Then you need, before going to bed, to do the following :backup your current computer on a USB flashdisk, including the database backup.
poweroff your "day" computer.
Poweron your "night" computer.
Restore the database backups, restore the files backup.
start your webapps.

Manual work like above is fine for education but in the long run it can be quite a pain. But as you have mentioned alternate ways (see quotes below), I am pretty sure that this won't be a problem. I have another suggestion. Isn't there any solution such as a hard disk which can be used by two computers simultaneously or alternatively. For instance, if I am able to use one hard on both computers, I won't need to install two instances of the OS and other applications to make the server run on both computers. Instead I will just install on instance on the common hard disk and I will be good to go. In this case, the hard disk will have to remain powered on all the time but I think with proper ventilation, a good hard disk can manage that for a good amount of time.
This setup (where only one hard disk is requrid) would be a bit different than an external hard disk scenario, where a total of three hard disks are required (two internal and one external). I have tried to do a quick search on google but I didn't find anything. I hope someone else have some knowledge on this.

Learn how to do that manually first.Then try to automatize the backup/restore thing.
Then you can use a third computer as a fileserver for the backup as well as for the restore.
When everything works fine, create the full startup automated marvellous script which does the same job.

I didn't like the third computer thing as it would get more costly and more room demanding. Desktops usually can support a number of hard drives with huge capacities and as the project is experimental, I think there won't be much need of great storage space. However, I don't know how fileservers work and I would love to know about them. Is a separate processing machine necessary for file servers. My idea about servers that store huge number of files (and provide download/upload facility) was that the only extra thing needed by them is storage space. Can you tell me more about fileservers?

Of course, another better way of doing that is learning how Linux cluster work.Then put all your data on a shared external disk.
And then everything will be easy, very automated because the cluster facilities will be used inside the crontab files, and you will have nothing to do personally.
This should work with any, old or new, computers, provided that you learn how to install and use cluster services and provided that you learn how to install an dual-attachment disk.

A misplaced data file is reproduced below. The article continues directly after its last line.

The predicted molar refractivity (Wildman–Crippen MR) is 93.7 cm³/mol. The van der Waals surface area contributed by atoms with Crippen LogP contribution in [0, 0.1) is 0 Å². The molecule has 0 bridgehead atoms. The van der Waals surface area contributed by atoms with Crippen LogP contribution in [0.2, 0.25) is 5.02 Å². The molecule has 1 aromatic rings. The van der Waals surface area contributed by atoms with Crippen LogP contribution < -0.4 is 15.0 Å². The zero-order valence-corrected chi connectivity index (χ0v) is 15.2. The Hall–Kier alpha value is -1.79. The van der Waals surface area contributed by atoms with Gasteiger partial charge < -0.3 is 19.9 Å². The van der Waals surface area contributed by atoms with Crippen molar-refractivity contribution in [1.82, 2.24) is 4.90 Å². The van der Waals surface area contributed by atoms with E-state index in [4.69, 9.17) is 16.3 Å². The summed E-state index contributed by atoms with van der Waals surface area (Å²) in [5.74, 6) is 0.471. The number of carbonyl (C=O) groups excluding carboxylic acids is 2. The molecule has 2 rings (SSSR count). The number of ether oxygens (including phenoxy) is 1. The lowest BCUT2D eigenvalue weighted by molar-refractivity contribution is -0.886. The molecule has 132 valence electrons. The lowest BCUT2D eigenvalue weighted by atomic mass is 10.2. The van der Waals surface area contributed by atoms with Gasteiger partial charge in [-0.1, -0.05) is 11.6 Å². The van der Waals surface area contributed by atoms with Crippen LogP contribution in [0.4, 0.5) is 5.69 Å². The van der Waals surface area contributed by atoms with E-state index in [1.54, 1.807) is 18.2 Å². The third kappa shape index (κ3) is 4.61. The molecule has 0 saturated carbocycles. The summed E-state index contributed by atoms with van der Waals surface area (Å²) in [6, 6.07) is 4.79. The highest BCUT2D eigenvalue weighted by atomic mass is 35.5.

Now this is something I have never heard before. I tried to find some info on what is a linux cluster but the all I could find passed over my head. Can you ease the concept on me and tell what is a linux cluster and what does it do?
And the subject of dual-attachment disks is also new to me but I can find enough info for this to read and understand.

Share this post


Link to post
Share on other sites

OK, I was wrong on several points, so I have to change my mind consequently.

I thought that you already have a system already working, and you installed that system by yourself.

In that case, you should be able to install the operating system on the second machine, exactly the same way.

The "dual attachment" thing is what you name external disk. If an external disk is connected to a computer, this is a single attachment. If the disk is connected to two computers, this is a dual-attachment organization.

Concerning the clustering system, this is a concept where a standby machine automatically replaces the production server in case of crash. This is usually done in order to have a website or another application continue working in case of hardware failure of one component, each vital component (like a computer) is duplicated so that in case of loss of a component the other part automatically takes it's place.

Rather few people are able to master this kind of threefold architecture, but it's explained in rather simple terms in wikipedia, see here :

https://en.wikipedia.org/wiki/Computer_cluster

Mostly pay attention to the Linux-HA project.

"High-availability clusters" (also known as failover clusters, or HA clusters) improve the availability of the cluster approach. They operate by having redundant nodes, which are then used to provide service when system components fail. HA cluster implementations attempt to use redundancy of cluster components to eliminate single points of failure. There are commercial implementations of High-Availability clusters for many operating systems. The Linux-HA project is one commonly used free software HA package for the Linux operating system.

I think the Linux-Ha project would be the most interesting one in your case, because I guess that you don't want to pay an expensive licence for another commercial very professional environment. However you will have to learn how to implement a Linux-HA cluster. Such is life : if you don't have a lot of money in order to by professional implementation services from a Unix security expert, you will have to do it yourself and spend a lot of time learning.